How it works
To envision how Gnutella works, imagine a large circle of users (called nodes), who each have Gnutella client software. The client software on the initial use must bootstrap and find at least one of those other nodes. Different methods have been used for this, including a pre-existing list of possibly working node addresses shipped with the software, using Gwebcache sites on the web to find nodes, as well as using IRC to find nodes. Chances are at least one node (call it B) will work. Once it has connected, node B will send node A its own list of working nodes. Node A will try to connect to the nodes it was shipped with, as well as nodes it receives from other nodes, until it reaches a certain quota, usually user-specifiable. It will only connect to that many nodes, but it keeps the nodes it has not yet tried (it discards ones that it tries but did not work).
Now, when user A wants to do a search, it sends the request to each node it is actively connected to. It is possible that some of them will no longer work, in which case user A tries to connect to the nodes it has saved as backups. The number of actively connected nodes for user A is usually quite small (around 5), so each node then forwards the request to all the nodes it is connected to, and they in turn forward the request, and so on. In theory, the request will eventually find its way to every user on the Gnutella network.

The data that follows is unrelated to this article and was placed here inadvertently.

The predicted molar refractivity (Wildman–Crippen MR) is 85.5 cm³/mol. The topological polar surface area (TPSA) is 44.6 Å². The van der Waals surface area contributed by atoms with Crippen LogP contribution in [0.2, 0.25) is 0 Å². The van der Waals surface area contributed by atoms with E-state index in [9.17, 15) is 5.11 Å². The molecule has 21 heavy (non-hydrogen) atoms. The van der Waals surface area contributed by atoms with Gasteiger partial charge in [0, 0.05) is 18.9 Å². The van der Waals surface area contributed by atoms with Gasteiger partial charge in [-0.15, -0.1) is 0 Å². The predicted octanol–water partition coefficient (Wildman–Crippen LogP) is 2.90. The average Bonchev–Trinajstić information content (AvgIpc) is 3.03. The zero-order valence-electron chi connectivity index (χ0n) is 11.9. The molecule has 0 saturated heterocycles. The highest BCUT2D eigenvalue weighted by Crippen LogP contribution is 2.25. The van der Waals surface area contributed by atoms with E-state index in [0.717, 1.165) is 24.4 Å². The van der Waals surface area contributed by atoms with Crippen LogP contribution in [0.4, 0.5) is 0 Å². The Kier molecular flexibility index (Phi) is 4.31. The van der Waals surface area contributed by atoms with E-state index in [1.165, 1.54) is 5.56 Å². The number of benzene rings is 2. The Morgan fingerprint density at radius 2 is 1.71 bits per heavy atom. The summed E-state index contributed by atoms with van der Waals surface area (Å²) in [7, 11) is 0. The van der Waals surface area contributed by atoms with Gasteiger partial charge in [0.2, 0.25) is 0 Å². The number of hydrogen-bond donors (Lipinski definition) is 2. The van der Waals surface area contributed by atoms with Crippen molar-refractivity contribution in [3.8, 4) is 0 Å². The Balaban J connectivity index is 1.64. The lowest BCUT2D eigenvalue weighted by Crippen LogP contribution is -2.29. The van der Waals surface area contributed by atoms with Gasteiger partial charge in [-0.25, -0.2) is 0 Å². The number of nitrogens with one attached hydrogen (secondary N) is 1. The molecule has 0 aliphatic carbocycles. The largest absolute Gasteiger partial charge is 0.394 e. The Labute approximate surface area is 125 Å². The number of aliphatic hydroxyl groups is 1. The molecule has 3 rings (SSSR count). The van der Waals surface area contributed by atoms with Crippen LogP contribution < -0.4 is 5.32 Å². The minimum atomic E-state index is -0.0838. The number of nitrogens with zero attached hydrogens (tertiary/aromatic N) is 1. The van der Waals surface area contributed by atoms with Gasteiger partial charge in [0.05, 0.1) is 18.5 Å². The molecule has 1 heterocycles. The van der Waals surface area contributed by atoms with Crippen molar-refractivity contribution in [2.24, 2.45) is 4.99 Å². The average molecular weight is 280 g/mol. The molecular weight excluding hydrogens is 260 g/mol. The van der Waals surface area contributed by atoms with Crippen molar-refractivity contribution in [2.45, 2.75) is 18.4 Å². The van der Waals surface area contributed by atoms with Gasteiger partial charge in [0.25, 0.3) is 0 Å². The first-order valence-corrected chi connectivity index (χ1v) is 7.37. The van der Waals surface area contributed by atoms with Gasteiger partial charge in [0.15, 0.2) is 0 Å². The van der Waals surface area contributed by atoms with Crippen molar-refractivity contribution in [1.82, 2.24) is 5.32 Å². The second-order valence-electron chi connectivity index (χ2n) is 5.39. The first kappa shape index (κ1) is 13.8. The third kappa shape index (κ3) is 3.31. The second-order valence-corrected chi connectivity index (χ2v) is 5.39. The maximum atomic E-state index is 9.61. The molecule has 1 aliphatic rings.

If a search request turns up a result, the node that had the result contacts the searcher (whose IP address was included with the search request) directly. They negotiate the file transfer and the transfer proceeds. If more than one copy of the same file is found, the searcher can perform a "swarm" download - download pieces of the file from different nodes. This results in increased download rates.
Finally, when user A disconnects, the client software saves the list of nodes that it was actively connected to, and that it was keeping as a backup, for use next time it connects.
In practice, searching on the Gnutella network is often slow and unreliable. Each node is a regular computer user; as such, they are constantly connecting and disconnecting, so the network is never completely stable. Since individual users' connections are likely to be slow, it can take a very long time for a search request to traverse the entire network (which averages around 100,000 nodes at any time).
The real benefit of having Gnutella so de-centralized is to make it very difficult to shut the network down. Unlike Napster, where the entire network relied on the central server, Gnutella cannot be shut down by shutting down any one node. As long as there are at least two users, Gnutella will continue to exist.
Protocol features and extensions
Gnutella operates on a query flooding protocol. The outdated Gnutella version 0.4 network protocol employs five different packet types, namely
These are mainly concerned with searching the Gnutella network. File transfers are handled using
- ping: discover hosts on network
- pong: reply to ping
- query: search for a file
- query hit: reply to query
- push: download request (for firewalled servents)